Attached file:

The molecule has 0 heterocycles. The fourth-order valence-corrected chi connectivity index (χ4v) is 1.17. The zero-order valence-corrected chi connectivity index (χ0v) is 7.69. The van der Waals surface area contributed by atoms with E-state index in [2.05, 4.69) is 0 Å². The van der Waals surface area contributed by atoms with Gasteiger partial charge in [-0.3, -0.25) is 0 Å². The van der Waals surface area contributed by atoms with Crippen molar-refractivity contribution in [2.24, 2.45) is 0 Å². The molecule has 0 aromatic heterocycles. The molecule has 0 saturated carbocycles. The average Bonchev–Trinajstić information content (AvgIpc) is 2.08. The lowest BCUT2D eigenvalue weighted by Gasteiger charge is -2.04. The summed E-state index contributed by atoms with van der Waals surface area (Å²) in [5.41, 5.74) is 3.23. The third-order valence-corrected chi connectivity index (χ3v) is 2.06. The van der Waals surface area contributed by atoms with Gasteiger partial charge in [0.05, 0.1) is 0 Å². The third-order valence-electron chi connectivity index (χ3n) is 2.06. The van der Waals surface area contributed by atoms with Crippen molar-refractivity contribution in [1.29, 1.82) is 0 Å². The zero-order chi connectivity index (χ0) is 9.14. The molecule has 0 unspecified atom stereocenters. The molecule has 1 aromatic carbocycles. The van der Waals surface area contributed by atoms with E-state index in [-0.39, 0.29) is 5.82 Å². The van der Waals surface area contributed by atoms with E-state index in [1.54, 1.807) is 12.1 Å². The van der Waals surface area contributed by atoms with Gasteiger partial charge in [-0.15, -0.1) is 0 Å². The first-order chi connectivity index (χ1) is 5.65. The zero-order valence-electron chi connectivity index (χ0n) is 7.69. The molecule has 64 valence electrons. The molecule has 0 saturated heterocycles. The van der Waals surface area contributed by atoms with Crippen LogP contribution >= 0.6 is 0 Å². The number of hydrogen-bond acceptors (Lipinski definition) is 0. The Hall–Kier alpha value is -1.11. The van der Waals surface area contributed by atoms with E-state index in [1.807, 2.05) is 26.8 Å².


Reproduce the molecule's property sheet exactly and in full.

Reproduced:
The molecule has 0 heterocycles. The fourth-order valence-corrected chi connectivity index (χ4v) is 1.17. The zero-order valence-corrected chi connectivity index (χ0v) is 7.69. The van der Waals surface area contributed by atoms with E-state index in [2.05, 4.69) is 0 Å². The van der Waals surface area contributed by atoms with Gasteiger partial charge in [-0.3, -0.25) is 0 Å². The van der Waals surface area contributed by atoms with Crippen molar-refractivity contribution in [2.24, 2.45) is 0 Å². The molecule has 0 aromatic heterocycles. The molecule has 0 saturated carbocycles. The average Bonchev–Trinajstić information content (AvgIpc) is 2.08. The lowest BCUT2D eigenvalue weighted by Gasteiger charge is -2.04. The summed E-state index contributed by atoms with van der Waals surface area (Å²) in [5.41, 5.74) is 3.23. The third-order valence-corrected chi connectivity index (χ3v) is 2.06. The van der Waals surface area contributed by atoms with Gasteiger partial charge in [0.05, 0.1) is 0 Å². The third-order valence-electron chi connectivity index (χ3n) is 2.06. The van der Waals surface area contributed by atoms with Crippen molar-refractivity contribution in [1.29, 1.82) is 0 Å². The zero-order chi connectivity index (χ0) is 9.14. The molecule has 0 unspecified atom stereocenters. The molecule has 1 aromatic carbocycles. The van der Waals surface area contributed by atoms with E-state index in [-0.39, 0.29) is 5.82 Å². The van der Waals surface area contributed by atoms with E-state index in [1.54, 1.807) is 12.1 Å². The van der Waals surface area contributed by atoms with Gasteiger partial charge in [-0.15, -0.1) is 0 Å². The first-order chi connectivity index (χ1) is 5.65. The zero-order valence-electron chi connectivity index (χ0n) is 7.69. The molecule has 64 valence electrons. The molecule has 0 saturated heterocycles. The van der Waals surface area contributed by atoms with Crippen LogP contribution >= 0.6 is 0 Å². The number of hydrogen-bond acceptors (Lipinski definition) is 0. The Hall–Kier alpha value is -1.11. The van der Waals surface area contributed by atoms with E-state index in [1.807, 2.05) is 26.8 Å².